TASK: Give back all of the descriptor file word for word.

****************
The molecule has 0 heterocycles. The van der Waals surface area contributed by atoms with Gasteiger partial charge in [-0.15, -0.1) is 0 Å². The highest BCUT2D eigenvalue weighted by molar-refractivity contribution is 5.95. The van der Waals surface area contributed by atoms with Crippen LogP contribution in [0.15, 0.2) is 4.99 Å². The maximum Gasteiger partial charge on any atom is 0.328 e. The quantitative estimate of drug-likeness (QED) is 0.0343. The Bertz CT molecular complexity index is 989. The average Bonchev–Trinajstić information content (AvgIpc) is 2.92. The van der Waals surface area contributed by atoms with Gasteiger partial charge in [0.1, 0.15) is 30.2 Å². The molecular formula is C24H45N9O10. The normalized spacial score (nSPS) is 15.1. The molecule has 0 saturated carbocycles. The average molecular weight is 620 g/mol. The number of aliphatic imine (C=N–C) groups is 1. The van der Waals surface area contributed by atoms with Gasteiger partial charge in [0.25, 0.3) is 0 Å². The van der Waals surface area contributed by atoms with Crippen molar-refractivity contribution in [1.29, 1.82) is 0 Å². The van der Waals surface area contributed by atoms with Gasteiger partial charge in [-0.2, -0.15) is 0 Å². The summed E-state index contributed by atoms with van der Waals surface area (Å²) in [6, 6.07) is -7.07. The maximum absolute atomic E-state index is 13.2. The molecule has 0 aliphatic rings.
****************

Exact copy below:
The molecule has 0 heterocycles. The van der Waals surface area contributed by atoms with Gasteiger partial charge in [-0.15, -0.1) is 0 Å². The highest BCUT2D eigenvalue weighted by molar-refractivity contribution is 5.95. The van der Waals surface area contributed by atoms with Crippen LogP contribution in [0.15, 0.2) is 4.99 Å². The maximum Gasteiger partial charge on any atom is 0.328 e. The quantitative estimate of drug-likeness (QED) is 0.0343. The Bertz CT molecular complexity index is 989. The average Bonchev–Trinajstić information content (AvgIpc) is 2.92. The van der Waals surface area contributed by atoms with Gasteiger partial charge in [0.1, 0.15) is 30.2 Å². The molecular formula is C24H45N9O10. The normalized spacial score (nSPS) is 15.1. The molecule has 0 saturated carbocycles. The average molecular weight is 620 g/mol. The number of aliphatic imine (C=N–C) groups is 1. The van der Waals surface area contributed by atoms with Gasteiger partial charge in [0.25, 0.3) is 0 Å². The van der Waals surface area contributed by atoms with Crippen molar-refractivity contribution in [1.29, 1.82) is 0 Å². The van der Waals surface area contributed by atoms with Gasteiger partial charge in [-0.2, -0.15) is 0 Å². The summed E-state index contributed by atoms with van der Waals surface area (Å²) in [6, 6.07) is -7.07. The maximum absolute atomic E-state index is 13.2. The molecule has 0 aliphatic rings.